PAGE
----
hello and Happy Monday vintage lovers!!!!
Today is SUCH an exciting post day for me because it’s a post I’ve been meaning to write since first debuting one of the most successful articles on my site to date, “11 Ways to Tell it’s Vintage by Labels & Tags.”
If you haven’t checked out that informative post yet, definitely do so soon before reading even MORE advice on how to tell it’s vintage by labels, which I discuss in even more specific detail and with further insight into the “nuances” which help you to differentiate which era a piece of fashion is truly from.
I gave part I of this post a shout out on the fan page and had a flurry of comments ASAP. Thank you all!
Special thanks to Carmen & Ginger Vintage for investing her time & energies to sharing her wealth of knowledge with me so that I can present you with information of top accuracy and usefulness. Please check out her Etsy store when you get a chance!
Also, a shout out to Galipette Vintage, Virtual Vintage UK, and Baubles Vintage for the interest in today’s post! You are amazing vintage sellers who inspire ME!
Keep reading after the jump for this epic part II of how to tell it’s vintage by labels … and with some closer inspection, further insight to its approximate style age & era!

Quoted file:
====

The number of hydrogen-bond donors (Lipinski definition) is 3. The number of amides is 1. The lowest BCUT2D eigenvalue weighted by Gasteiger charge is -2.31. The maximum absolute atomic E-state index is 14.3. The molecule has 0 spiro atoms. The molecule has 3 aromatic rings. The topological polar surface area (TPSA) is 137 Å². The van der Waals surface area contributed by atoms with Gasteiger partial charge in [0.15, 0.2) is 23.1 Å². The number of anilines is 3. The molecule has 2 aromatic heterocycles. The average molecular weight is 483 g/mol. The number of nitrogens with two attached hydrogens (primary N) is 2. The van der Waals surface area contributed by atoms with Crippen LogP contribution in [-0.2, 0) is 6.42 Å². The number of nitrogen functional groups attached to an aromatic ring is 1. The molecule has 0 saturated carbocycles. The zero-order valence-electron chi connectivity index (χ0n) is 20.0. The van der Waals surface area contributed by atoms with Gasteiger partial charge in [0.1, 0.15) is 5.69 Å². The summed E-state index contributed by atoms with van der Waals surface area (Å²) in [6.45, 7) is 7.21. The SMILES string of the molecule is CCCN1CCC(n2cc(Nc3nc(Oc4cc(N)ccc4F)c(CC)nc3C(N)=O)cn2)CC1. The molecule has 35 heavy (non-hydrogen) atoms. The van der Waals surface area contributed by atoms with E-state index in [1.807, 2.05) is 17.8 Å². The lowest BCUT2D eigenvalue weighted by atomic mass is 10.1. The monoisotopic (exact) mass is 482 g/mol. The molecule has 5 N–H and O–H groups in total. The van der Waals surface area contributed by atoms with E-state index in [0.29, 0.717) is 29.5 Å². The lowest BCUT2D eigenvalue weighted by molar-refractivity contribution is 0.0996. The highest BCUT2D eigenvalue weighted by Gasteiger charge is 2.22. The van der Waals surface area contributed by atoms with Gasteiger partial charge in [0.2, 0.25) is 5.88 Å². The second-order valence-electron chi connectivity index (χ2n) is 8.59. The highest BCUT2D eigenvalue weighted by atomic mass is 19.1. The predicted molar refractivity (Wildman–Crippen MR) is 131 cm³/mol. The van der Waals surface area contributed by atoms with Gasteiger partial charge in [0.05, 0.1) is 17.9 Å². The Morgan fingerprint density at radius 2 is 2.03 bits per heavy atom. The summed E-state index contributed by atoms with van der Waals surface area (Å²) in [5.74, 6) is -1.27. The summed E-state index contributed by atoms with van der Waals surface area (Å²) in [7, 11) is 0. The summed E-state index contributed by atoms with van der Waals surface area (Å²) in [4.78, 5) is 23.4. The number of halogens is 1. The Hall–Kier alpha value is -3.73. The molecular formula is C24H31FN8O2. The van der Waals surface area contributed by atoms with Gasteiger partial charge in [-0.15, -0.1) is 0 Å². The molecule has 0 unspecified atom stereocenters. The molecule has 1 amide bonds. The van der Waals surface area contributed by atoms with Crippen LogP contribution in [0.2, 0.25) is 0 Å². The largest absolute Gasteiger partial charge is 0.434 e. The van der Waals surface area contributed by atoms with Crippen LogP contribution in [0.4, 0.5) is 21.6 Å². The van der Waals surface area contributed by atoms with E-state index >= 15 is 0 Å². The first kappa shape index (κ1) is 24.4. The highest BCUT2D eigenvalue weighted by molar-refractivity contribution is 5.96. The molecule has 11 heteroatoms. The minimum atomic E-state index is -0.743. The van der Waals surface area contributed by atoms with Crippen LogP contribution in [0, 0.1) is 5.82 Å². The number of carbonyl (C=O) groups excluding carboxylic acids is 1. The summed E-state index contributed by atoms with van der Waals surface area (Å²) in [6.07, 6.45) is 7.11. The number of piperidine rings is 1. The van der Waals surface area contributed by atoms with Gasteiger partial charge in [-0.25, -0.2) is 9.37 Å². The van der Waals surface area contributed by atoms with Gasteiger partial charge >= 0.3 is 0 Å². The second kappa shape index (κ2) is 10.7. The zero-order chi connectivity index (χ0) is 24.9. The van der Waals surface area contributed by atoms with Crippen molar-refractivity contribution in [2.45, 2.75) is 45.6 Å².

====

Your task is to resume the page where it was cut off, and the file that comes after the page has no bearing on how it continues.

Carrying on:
I hope today’s post kickstarts a great week for everyone reading these very words. I had such an inspiring weekend! Perhaps it was the pristine fall weather of crisp blue skies and temps just cold enough to crave a hot coffee and delicious Granny Smith apple [my fav this time of year!]
Whatever the source, I know there’s not just ONE place I get my inspiration from. There are oh-so-many … from daily spiritual practices of gratefulness & meditation, exercise & healthy eating, seeing each day with fresh eyes to learn & grow … especially thanks to vintage sellers, lovers & advocates alike, like YOU!
This post is part II to a series — check back next week for part III, which will give further insight into the “lot” number of a vintage piece, its union tag, the designer “byline” name and more!
Please let me know what’s going on in your fabulous life by always tweeting me, saying hey on Facebook or sending some e-mail love to [email protected]!
VINTAGE NOTE: DRY CLEANING
THE NOTE: When a piece states how to care, i.e. “Machine Wash Warm” or as seen above, “Dry Clean Only.”
THE EDUCATION: While we’re familiar with care instructions on all of our modern day tags, our parents and grandparents didn’t benefit from the manufacturers care recommendations until 1972, when the Federal Trade Commission introduced what was called the “Care Labeling Rule.”
It required all manufacturers to label clothing with instructions for at least ONE safe cleaning method for that garment. This initiative was inspired by a desire to give consumers power to choose the highest quality garments for their lifestyles.
VINTAGE KNOW-HOW: If a vintage garment’s tag contains absolutely no care instructions, it’s safe to conclude said piece dates pre 1972.
THIS PIECE’S ERA: This “Blondie & Me” piece dates from the 1980s. I did some serious research on when dry cleaning become popular of garments, and unfortunately was unable to find anything concrete which would help me to designate this piece as directly from the ’80s based on the fact that it’s care instructions state “Dry Clean Only.”